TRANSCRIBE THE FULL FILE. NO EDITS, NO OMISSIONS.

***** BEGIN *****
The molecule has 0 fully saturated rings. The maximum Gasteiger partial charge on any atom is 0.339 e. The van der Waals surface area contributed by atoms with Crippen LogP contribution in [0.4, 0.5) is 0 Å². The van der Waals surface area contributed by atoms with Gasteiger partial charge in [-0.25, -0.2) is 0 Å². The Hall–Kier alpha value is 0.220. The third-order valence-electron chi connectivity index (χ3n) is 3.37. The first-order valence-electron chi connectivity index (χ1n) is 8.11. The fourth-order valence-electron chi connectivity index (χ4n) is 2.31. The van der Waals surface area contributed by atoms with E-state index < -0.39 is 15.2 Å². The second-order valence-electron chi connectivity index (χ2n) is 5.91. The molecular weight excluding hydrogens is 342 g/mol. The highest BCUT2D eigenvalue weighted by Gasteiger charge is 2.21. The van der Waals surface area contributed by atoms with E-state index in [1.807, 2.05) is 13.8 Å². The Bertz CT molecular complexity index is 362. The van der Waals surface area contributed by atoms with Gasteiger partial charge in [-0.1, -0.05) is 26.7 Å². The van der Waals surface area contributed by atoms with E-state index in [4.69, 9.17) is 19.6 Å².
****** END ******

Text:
The molecule has 0 fully saturated rings. The maximum Gasteiger partial charge on any atom is 0.339 e. The van der Waals surface area contributed by atoms with Crippen LogP contribution in [0.4, 0.5) is 0 Å². The van der Waals surface area contributed by atoms with Gasteiger partial charge in [-0.25, -0.2) is 0 Å². The Hall–Kier alpha value is 0.220. The third-order valence-electron chi connectivity index (χ3n) is 3.37. The first-order valence-electron chi connectivity index (χ1n) is 8.11. The fourth-order valence-electron chi connectivity index (χ4n) is 2.31. The van der Waals surface area contributed by atoms with E-state index < -0.39 is 15.2 Å². The second-order valence-electron chi connectivity index (χ2n) is 5.91. The molecular weight excluding hydrogens is 342 g/mol. The highest BCUT2D eigenvalue weighted by Gasteiger charge is 2.21. The van der Waals surface area contributed by atoms with E-state index in [1.807, 2.05) is 13.8 Å². The Bertz CT molecular complexity index is 362. The van der Waals surface area contributed by atoms with Gasteiger partial charge in [-0.1, -0.05) is 26.7 Å². The van der Waals surface area contributed by atoms with E-state index in [4.69, 9.17) is 19.6 Å².